The Doc Project

Living with the same disease that took her baby sister, this woman's fighting back

Sickle cell disease was a powerful bond between Beverly and Andrea Ndukwu, until it ripped them apart.

Sickle cell disease was a powerful bond between Beverly and Andrea Ndukwu, until it ripped them apart

Beverly Ndukwu (right) lost her younger sister Andrea (left) to sickle cell disease. Beverly has it too. (Submitted by Beverly Ndukwu)
Listen to the full episode27:29

Beverly Ndukwu's life has been shaped by sickle cell disease for as long as she can remember.  

She was diagnosed with the inherited blood cell disease when she was two years old and living with her family in Brandon, Man.

There's a one-in-four chance of getting sickle cell when both parents have the trait. Out of four Ndukwu children, Beverly was the only one with the disease. Since the gene is recessive, neither of her parents had it either.

For years, she longed to find someone else who shared in her experience with the disease.

Then when Beverly was 14, her little sister Andrea was born, and she had sickle cell too.

“Just think of everything good and nice and fun and loving in your life,” Beverly said of her late sister. “That was Andrea.” (Submitted by Beverly Ndukwu)

"She was a force."

Andrea Ndukwu loved to sing, and she greeted everyone she met with a hug.

"Just think of everything good and nice and fun and loving in your life," Beverly said. "That was Andrea."

Andrea had some close calls battling complications of sickle cell. But one morning in November 2007, she woke up with flu-like symptoms. By the next evening she was gone.

Watching Andrea suffer with sickle cell disease changed things for Beverly. The disease affected Andrea differently than Beverly, and in many ways Andrea had it worse.

"I didn't understand the severity of [the disease]," she said. "Andrea opened my eyes to it, unfortunately."

What is sickle cell disease? 

Normal red blood cells are round, but sickled blood cells are crescent-shaped. They're rigid and sticky, and they can cause blockages in blood vessels called pain crises.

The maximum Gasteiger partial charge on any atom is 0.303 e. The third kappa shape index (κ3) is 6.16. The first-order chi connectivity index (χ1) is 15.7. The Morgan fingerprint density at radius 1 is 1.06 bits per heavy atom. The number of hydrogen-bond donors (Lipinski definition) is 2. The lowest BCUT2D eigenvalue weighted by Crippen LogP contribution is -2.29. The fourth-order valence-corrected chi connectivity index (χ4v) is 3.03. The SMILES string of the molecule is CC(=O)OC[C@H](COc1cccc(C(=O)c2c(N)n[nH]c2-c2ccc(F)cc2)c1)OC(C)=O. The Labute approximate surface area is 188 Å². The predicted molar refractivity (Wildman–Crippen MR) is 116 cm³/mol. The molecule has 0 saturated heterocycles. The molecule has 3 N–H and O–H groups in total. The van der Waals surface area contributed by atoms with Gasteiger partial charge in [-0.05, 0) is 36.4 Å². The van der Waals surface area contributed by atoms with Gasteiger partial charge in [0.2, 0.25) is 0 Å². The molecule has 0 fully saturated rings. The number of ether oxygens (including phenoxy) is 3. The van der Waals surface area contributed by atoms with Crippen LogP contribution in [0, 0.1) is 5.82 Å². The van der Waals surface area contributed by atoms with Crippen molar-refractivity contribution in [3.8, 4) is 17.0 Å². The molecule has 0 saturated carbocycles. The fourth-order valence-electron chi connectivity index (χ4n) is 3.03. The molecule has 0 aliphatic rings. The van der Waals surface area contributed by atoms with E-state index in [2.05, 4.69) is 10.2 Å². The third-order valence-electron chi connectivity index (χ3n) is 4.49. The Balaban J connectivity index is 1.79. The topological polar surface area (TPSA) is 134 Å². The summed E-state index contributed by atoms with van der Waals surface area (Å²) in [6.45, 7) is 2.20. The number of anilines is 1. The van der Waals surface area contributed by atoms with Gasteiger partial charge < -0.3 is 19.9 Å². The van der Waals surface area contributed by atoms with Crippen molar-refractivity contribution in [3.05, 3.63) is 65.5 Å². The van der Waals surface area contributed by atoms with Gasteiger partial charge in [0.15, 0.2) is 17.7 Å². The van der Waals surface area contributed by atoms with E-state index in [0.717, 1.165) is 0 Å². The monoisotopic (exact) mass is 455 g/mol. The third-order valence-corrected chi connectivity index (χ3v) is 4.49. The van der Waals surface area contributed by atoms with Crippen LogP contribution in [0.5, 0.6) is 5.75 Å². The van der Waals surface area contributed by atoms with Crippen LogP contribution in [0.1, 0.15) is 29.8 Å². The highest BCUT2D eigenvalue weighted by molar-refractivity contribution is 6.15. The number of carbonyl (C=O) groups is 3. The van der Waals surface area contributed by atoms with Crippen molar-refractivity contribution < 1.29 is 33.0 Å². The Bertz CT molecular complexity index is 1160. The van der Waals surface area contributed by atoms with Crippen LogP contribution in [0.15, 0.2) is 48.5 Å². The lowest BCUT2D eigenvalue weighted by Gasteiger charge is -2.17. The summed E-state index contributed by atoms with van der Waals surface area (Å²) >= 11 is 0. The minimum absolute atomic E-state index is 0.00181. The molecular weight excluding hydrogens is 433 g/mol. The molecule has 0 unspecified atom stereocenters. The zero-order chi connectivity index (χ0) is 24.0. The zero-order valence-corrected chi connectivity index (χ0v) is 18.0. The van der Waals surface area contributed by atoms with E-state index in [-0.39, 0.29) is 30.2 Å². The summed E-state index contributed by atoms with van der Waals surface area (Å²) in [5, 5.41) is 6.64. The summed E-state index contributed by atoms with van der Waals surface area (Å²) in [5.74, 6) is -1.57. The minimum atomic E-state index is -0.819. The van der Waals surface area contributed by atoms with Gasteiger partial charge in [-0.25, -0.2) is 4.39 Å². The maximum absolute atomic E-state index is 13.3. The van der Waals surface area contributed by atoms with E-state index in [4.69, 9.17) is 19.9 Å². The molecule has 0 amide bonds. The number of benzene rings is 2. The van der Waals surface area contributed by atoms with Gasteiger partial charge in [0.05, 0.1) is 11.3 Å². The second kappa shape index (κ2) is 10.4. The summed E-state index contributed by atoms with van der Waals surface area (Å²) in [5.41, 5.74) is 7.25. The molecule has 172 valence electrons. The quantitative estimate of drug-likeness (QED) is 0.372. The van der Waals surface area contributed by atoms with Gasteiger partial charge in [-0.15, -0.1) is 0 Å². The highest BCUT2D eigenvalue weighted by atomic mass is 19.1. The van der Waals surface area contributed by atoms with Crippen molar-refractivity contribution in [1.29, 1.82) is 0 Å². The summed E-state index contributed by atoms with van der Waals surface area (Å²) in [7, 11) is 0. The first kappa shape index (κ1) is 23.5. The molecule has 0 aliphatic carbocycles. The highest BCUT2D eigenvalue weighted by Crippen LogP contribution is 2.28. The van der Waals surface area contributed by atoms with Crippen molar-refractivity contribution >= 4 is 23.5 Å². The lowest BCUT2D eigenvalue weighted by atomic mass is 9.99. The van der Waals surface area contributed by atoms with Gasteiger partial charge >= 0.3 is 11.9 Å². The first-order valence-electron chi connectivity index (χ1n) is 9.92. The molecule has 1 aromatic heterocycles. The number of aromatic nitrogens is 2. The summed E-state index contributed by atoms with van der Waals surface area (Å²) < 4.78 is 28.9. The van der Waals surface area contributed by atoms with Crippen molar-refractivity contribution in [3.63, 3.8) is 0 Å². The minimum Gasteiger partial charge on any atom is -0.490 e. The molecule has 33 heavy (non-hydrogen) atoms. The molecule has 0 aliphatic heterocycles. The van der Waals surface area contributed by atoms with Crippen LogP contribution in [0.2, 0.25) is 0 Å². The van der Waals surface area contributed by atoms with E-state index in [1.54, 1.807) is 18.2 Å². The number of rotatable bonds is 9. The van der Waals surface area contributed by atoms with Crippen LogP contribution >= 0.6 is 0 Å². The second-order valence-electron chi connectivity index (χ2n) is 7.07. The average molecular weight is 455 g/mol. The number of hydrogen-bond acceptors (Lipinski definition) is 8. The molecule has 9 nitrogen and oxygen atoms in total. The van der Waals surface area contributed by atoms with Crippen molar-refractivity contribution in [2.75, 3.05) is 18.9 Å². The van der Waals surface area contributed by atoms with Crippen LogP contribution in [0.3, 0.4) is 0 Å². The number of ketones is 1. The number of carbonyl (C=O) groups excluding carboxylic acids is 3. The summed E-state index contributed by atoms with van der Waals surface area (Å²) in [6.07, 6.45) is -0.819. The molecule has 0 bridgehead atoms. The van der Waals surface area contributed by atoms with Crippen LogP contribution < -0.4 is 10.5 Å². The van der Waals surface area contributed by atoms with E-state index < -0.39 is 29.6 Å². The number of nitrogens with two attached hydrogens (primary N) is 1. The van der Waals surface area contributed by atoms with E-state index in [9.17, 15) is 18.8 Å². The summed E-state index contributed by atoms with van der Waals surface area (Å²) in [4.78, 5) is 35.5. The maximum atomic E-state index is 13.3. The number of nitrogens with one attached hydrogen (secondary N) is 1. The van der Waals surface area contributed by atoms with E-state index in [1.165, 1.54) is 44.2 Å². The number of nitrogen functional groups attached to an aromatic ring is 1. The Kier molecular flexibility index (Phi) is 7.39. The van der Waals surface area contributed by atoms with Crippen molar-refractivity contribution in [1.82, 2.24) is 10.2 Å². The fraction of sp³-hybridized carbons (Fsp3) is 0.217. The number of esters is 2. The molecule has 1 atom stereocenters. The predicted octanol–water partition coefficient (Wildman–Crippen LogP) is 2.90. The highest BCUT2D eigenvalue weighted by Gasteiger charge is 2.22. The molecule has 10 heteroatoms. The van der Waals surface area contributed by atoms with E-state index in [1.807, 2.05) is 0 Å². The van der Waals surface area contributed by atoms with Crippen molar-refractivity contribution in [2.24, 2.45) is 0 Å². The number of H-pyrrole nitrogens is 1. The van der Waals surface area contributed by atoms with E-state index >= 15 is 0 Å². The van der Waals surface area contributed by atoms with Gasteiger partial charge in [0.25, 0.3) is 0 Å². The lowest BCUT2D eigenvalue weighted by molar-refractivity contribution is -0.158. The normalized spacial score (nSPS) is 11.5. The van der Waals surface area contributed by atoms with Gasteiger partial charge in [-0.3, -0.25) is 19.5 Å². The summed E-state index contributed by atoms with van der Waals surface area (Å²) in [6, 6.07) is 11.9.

According to the World Health Organization, sickle cell disease is most prevalent among people whose ancestors are from Sub-Saharan Africa, South America, Cuba, Central America, Saudi Arabia, India, and Mediterranean countries. 

Although sickle cell is the most common genetic disease in the world, it is not as common in Canada, and Beverly noticed a lack of awareness about the disease in the hospital.

This June 2014 image provided by the National Institutes of Health, shows red blood cells in a patient with sickle cell disease. (AP Photo/National Institutes of Health) (The Associated Press)

"I know people are going to keep passing away from sickle cell," she said. "But I feel there are steps that we can take to prevent that, and I feel like it's just something that needs to be known more about."

A year after Andrea's death, Beverly decided to leave Winnipeg and move to B.C.

"I can't say that I didn't run away from that a little bit," she said. "From everything that reminded me of her... I just needed to find a place to heal from it."

"You can take action"

Beverly was one of the first patients in the haemoglobinopathy program led by Dr. Hatoon Ezzat at Vancouver's St. Paul's Hospital.

"I remember Bev very much having some negative thoughts about sickle cell," Dr. Ezzat said. "Understandably — she just had a bad experience with her sister."  

But Dr. Ezzat continued to advocate for Beverly, and introduced her to the Sickle Cell Disease Association of Canada. That was where Beverly found the community she'd always longed to find.